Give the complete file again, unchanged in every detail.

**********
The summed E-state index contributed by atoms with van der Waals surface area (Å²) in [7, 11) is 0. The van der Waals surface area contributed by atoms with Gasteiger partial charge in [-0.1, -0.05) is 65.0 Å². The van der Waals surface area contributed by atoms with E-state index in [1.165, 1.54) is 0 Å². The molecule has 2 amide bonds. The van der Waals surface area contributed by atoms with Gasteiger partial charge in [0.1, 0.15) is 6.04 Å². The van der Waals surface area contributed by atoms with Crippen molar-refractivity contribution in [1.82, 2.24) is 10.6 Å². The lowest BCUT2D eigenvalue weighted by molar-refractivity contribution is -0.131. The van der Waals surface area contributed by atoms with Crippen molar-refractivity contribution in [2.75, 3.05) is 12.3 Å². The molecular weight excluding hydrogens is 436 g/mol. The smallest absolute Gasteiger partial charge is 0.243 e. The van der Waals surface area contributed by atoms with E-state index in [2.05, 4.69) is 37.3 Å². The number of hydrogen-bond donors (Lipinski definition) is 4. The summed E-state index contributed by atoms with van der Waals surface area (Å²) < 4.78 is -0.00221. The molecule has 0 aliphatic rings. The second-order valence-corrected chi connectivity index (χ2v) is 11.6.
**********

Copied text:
The summed E-state index contributed by atoms with van der Waals surface area (Å²) in [7, 11) is 0. The van der Waals surface area contributed by atoms with Gasteiger partial charge in [-0.1, -0.05) is 65.0 Å². The van der Waals surface area contributed by atoms with E-state index in [1.165, 1.54) is 0 Å². The molecule has 2 amide bonds. The van der Waals surface area contributed by atoms with Gasteiger partial charge in [0.1, 0.15) is 6.04 Å². The van der Waals surface area contributed by atoms with Crippen molar-refractivity contribution in [1.82, 2.24) is 10.6 Å². The lowest BCUT2D eigenvalue weighted by molar-refractivity contribution is -0.131. The van der Waals surface area contributed by atoms with Crippen molar-refractivity contribution in [2.75, 3.05) is 12.3 Å². The molecular weight excluding hydrogens is 436 g/mol. The smallest absolute Gasteiger partial charge is 0.243 e. The van der Waals surface area contributed by atoms with E-state index in [2.05, 4.69) is 37.3 Å². The number of hydrogen-bond donors (Lipinski definition) is 4. The summed E-state index contributed by atoms with van der Waals surface area (Å²) < 4.78 is -0.00221. The molecule has 0 aliphatic rings. The second-order valence-corrected chi connectivity index (χ2v) is 11.6.